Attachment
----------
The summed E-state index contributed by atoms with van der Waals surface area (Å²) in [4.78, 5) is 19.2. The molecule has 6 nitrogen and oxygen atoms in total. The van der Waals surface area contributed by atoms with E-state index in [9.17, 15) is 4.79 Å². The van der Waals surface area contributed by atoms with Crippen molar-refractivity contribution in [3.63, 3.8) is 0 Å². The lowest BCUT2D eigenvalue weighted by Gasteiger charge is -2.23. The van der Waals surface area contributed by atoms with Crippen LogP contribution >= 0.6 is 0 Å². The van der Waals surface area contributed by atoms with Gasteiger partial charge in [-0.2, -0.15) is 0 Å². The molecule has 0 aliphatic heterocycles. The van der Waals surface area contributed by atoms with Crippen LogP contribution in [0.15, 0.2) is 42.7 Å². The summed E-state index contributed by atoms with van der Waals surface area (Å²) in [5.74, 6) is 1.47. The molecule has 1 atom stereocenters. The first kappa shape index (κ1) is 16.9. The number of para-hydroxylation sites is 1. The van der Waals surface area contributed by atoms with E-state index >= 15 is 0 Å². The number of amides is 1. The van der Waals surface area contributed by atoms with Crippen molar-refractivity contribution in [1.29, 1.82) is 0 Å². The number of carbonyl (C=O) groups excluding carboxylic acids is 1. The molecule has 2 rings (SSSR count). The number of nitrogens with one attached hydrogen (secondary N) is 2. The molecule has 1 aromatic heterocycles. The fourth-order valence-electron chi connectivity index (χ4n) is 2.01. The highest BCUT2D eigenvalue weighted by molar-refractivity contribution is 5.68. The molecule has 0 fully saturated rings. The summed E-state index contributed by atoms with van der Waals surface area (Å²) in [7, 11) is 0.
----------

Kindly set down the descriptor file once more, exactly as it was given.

The summed E-state index contributed by atoms with van der Waals surface area (Å²) in [4.78, 5) is 19.2. The molecule has 6 nitrogen and oxygen atoms in total. The van der Waals surface area contributed by atoms with E-state index in [9.17, 15) is 4.79 Å². The van der Waals surface area contributed by atoms with Crippen molar-refractivity contribution in [3.63, 3.8) is 0 Å². The lowest BCUT2D eigenvalue weighted by Gasteiger charge is -2.23. The van der Waals surface area contributed by atoms with Crippen LogP contribution >= 0.6 is 0 Å². The van der Waals surface area contributed by atoms with Gasteiger partial charge in [-0.2, -0.15) is 0 Å². The molecule has 0 aliphatic heterocycles. The van der Waals surface area contributed by atoms with Crippen LogP contribution in [0.15, 0.2) is 42.7 Å². The summed E-state index contributed by atoms with van der Waals surface area (Å²) in [5.74, 6) is 1.47. The molecule has 1 atom stereocenters. The first kappa shape index (κ1) is 16.9. The number of para-hydroxylation sites is 1. The van der Waals surface area contributed by atoms with E-state index >= 15 is 0 Å². The number of amides is 1. The van der Waals surface area contributed by atoms with Crippen molar-refractivity contribution in [1.29, 1.82) is 0 Å². The number of carbonyl (C=O) groups excluding carboxylic acids is 1. The molecule has 2 rings (SSSR count). The number of nitrogens with one attached hydrogen (secondary N) is 2. The molecule has 1 aromatic heterocycles. The fourth-order valence-electron chi connectivity index (χ4n) is 2.01. The highest BCUT2D eigenvalue weighted by molar-refractivity contribution is 5.68. The molecule has 0 fully saturated rings. The summed E-state index contributed by atoms with van der Waals surface area (Å²) in [7, 11) is 0.